Dynamic signs are symbols found throughout your music that tells us the volume, or how loud or soft the music should be played. You will find most of these musical terms written in the Italian Language. Why is that? Italian composers were some of the first people to include “volume instructions” in their music.
Here are some of the most used dynamic signs:
Italian Sign English
pianissimo pp very soft
piano p soft
mezzo piano mp moderately soft
mezzo forte mf moderately loud
forte f loud
fortissimo ff very loud
When we arrange them in the order of softest to loudest, it looks like this:
pp, p, mp, mf, f, ff
A Gradual Change in Dynamics
We also have symbols that are used for demonstrating a gradual change in volume. The symbols we use for this are crescendo (gradually getting louder) and decrescendo or diminuendo (gradually getting softer). The terms decrescendo and diminuendo mean the same thing and are used interchangeably.
Where the two lines are closest together in the wedge-looking symbols indicates the softest point. As the lines get further apart, the musician sings or plays the music by gradually getting louder.
You can also see dim. and decresc. that is short-hand for gradually getting softer and cresc. that is short for gradually getting louder. Many times composers will place these “word symbols” in the music instead of the usual wedge-shaped symbols.
Not An Exact Science
It is important to know that dynamics are relative and not an exact science. Every voice and instrument can produce varying degrees of volume. We can express a full range of dynamics that may not be in exactly the same way as someone else. That would be almost impossible and no longer a unique experience.
What’s Important About Dynamics
The most important thing to learn about dynamics is however you start playing loud or soft is how much room you have left to get louder or softer. So, if you start too loud, you won’t have a lot of room to get louder and will not make a contrast in dynamics successfully. On the same token, if you start too soft and need to get softer, you have nowhere to go to make that difference.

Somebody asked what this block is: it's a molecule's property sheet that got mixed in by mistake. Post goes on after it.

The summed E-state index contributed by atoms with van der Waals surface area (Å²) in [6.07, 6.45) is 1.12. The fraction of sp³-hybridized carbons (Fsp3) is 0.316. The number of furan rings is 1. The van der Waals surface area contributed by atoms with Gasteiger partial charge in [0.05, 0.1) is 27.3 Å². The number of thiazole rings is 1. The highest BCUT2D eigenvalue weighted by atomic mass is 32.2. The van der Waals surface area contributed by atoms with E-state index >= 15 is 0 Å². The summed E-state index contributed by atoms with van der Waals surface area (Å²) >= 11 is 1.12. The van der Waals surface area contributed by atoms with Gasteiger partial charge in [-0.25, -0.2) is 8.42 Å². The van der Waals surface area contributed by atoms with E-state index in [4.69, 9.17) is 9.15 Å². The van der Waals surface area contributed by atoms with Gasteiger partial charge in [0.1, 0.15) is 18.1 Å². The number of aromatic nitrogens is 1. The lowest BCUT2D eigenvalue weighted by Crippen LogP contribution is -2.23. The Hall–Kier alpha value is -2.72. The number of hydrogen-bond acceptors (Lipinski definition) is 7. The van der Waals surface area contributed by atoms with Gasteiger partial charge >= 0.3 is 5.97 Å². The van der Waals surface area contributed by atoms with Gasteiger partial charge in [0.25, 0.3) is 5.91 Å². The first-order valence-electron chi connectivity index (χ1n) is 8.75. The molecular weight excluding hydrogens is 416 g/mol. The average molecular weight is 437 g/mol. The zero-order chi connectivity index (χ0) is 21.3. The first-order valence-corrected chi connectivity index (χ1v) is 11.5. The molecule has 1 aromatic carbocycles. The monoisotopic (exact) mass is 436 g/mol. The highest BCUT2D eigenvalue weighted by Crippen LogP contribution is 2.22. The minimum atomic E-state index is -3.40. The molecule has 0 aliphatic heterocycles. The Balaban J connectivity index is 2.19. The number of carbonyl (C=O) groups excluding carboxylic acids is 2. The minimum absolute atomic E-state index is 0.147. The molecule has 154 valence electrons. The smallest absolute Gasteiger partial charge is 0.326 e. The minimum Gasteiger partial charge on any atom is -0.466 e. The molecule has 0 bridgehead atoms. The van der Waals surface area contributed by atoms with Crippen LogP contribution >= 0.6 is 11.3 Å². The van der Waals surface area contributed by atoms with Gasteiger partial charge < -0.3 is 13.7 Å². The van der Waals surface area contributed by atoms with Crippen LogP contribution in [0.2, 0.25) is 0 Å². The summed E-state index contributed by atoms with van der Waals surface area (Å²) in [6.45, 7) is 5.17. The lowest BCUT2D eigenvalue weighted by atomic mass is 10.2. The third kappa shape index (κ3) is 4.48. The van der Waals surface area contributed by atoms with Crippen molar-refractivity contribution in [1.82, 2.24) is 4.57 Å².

The softer you start on a crescendo, the more intense the volume increase will appear when you gradually get louder. In the same way, if you start plenty loud on a decrescendo, then you will have lots of opportunity to get softer and thrill the audience (and even yourself!).
Key point: Never start too soft or too loud on crescendos or decrescendos. You will have nowhere to go. If I do, what will be the result? It will end up being a very boring performance with everything sounding mundane and the same.
Why do we have Dynamics?
Dynamics bring so much life to the music. Without them, everything would sound dull and lifeless. Everything in nature and life around us naturally has changes in volume levels.
If everything was the same volume intensity, we would probably get so used to hearing it that we would ignore it. This is not a good thing for emergency crews that need to get your attention to move out of the way. (Ever notice how the volume and intensity of the sirens keep changing?)
A good quality performance will make full use of dynamics. It can really make the difference between an “okay” performance and something absolutely extraordinary. So, start taking note of the dynamic signs in your music and do some experimenting. Sometimes you have to play around with it a little bit before you get what you want.